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The Oxford Handbook of Biblical Studies Provides a comprehensive survey of Biblical scholarship in a variety of disciplines.

History (III): The Divided Monarchy and the Exile

Only as the Assyrians expanded westwards from their homeland in the area of modern Mosul in the ninth and eighth centuries BCE did they come into contact with the biblical world and give us independent evidence. The Assyrian documentation is extremely important, for two reasons. First, their royal inscriptions increased in length and historical detail as they became more powerful and took over more territory. Some such inscriptions even offer year-by-year detailed records, and they all date from the reign of the ruler whose exploits are being described. Though they are official documents of the king for his glorification, with appropriate caution they can be used as reliable sources. The rare outright defeats are not recorded as such, and in some reigns there was editorial rearrangement for clarity of presentation, but on the whole they offer reliable fact. Secondly, the Assyrian documents of the first millennium BCE provide us with a reliable chronology. Events were dated by a state officer called a līmu, who held office for one year only, and the king himself held this office in the first or second year of his reign. Lists of these officers were compiled for purely practical purposes, though some copies also add a brief note giving the most important event of each year as indicated by the līmu's name. One such note is of a solar eclipse in a given month which ties down the whole sequence with modern time-reckoning. There are rare scribal errors in these lists, but one or two years at the most is involved. Also there are Assyrian king lists giving the names of the kings and their years of reign, probably extracted from the lists of līmu officers, but providing further valuable material for reconstruction of the history of the period. On these bases it is possible to reconstruct a more or less exact sequence of events from c.900 to 612 BCE, when the Assyrian empire fell.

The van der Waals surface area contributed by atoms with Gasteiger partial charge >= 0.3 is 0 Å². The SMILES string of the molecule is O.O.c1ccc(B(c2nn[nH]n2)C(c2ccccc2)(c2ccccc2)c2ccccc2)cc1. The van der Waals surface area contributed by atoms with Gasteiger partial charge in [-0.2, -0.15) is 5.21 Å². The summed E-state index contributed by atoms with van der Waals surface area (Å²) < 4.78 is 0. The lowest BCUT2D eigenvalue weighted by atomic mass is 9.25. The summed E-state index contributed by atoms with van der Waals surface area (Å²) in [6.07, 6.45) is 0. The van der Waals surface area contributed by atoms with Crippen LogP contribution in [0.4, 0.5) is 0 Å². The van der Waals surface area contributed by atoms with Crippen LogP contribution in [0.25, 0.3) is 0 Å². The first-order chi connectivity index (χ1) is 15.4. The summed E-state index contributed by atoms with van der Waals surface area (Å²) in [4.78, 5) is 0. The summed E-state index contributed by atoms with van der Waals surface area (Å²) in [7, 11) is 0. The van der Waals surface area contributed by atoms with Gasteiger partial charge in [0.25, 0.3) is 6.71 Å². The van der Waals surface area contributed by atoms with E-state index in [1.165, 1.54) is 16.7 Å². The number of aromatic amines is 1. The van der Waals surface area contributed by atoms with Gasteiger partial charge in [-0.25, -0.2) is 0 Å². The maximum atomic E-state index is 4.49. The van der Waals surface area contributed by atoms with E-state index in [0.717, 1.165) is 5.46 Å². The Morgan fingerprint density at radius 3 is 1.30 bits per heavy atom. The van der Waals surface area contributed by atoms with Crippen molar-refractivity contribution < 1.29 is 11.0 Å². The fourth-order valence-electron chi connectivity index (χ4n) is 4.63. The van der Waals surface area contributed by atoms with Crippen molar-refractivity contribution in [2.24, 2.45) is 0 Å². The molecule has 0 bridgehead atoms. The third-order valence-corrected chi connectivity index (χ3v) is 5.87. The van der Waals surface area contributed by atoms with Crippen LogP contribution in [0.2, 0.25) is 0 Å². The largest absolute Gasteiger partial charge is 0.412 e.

Israel became involved in Assyrian history from the time of King Ahab onwards, and while there are some problems in reconciling the two sources, Assyrian and Hebrew, much is made clearer by the extra-biblical material. For example, deporting populations, which the Assyrians did to the northern Hebrew kingdom, was a normal practice. The Assyrians lacked any civil administration to hold down conquered peoples, so they switched populations around to deprive them of patriotic spirit as they were forced to settle in new environments.

The Assyrian empire fell to Medes and Babylonians, but the latter succeeded the Assyrians as the great power in the ancient Near East. Unfortunately, their royal inscriptions contain very little history, and they had no system of annual līmu officers. However, since they dated events by year of the reigning king, king lists were compiled for practical reasons, but no complete lists for the late Babylonian empire have survived. Annalistic chronicles were composed with events briefly recorded, but while these are generally reliable and important, only part of the period is covered by what has survived. The very day on which Jerusalem fell to Nebuchadnezzar is recorded in one of these chronicles. Despite this lack of complete records, a fair amount of this period can be reconstructed historically, and it provides a clearer perspective on both historical and prophetic books of the Old Testament, though the period was quite short: 612–539 BCE. The Babylonian captivity began in this period.

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